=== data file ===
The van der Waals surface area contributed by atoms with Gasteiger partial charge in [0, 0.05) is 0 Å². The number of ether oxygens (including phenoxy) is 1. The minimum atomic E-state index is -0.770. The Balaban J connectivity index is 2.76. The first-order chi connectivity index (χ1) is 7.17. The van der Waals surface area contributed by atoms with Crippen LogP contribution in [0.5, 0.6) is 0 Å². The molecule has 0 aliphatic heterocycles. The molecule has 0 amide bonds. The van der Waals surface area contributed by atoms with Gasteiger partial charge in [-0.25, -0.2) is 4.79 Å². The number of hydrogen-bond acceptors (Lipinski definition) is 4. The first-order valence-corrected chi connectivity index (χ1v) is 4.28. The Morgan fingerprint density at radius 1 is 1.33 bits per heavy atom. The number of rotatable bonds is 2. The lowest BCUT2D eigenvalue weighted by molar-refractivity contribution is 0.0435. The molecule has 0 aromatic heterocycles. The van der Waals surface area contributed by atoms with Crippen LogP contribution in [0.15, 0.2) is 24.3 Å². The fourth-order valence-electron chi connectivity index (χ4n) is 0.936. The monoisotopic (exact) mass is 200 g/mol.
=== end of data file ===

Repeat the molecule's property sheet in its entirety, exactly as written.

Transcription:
The van der Waals surface area contributed by atoms with Gasteiger partial charge in [0, 0.05) is 0 Å². The number of ether oxygens (including phenoxy) is 1. The minimum atomic E-state index is -0.770. The Balaban J connectivity index is 2.76. The first-order chi connectivity index (χ1) is 7.17. The van der Waals surface area contributed by atoms with Crippen LogP contribution in [0.5, 0.6) is 0 Å². The molecule has 0 aliphatic heterocycles. The molecule has 0 amide bonds. The van der Waals surface area contributed by atoms with Gasteiger partial charge in [-0.25, -0.2) is 4.79 Å². The number of hydrogen-bond acceptors (Lipinski definition) is 4. The first-order valence-corrected chi connectivity index (χ1v) is 4.28. The Morgan fingerprint density at radius 1 is 1.33 bits per heavy atom. The number of rotatable bonds is 2. The lowest BCUT2D eigenvalue weighted by molar-refractivity contribution is 0.0435. The molecule has 0 aromatic heterocycles. The van der Waals surface area contributed by atoms with Crippen LogP contribution in [0.15, 0.2) is 24.3 Å². The fourth-order valence-electron chi connectivity index (χ4n) is 0.936. The monoisotopic (exact) mass is 200 g/mol.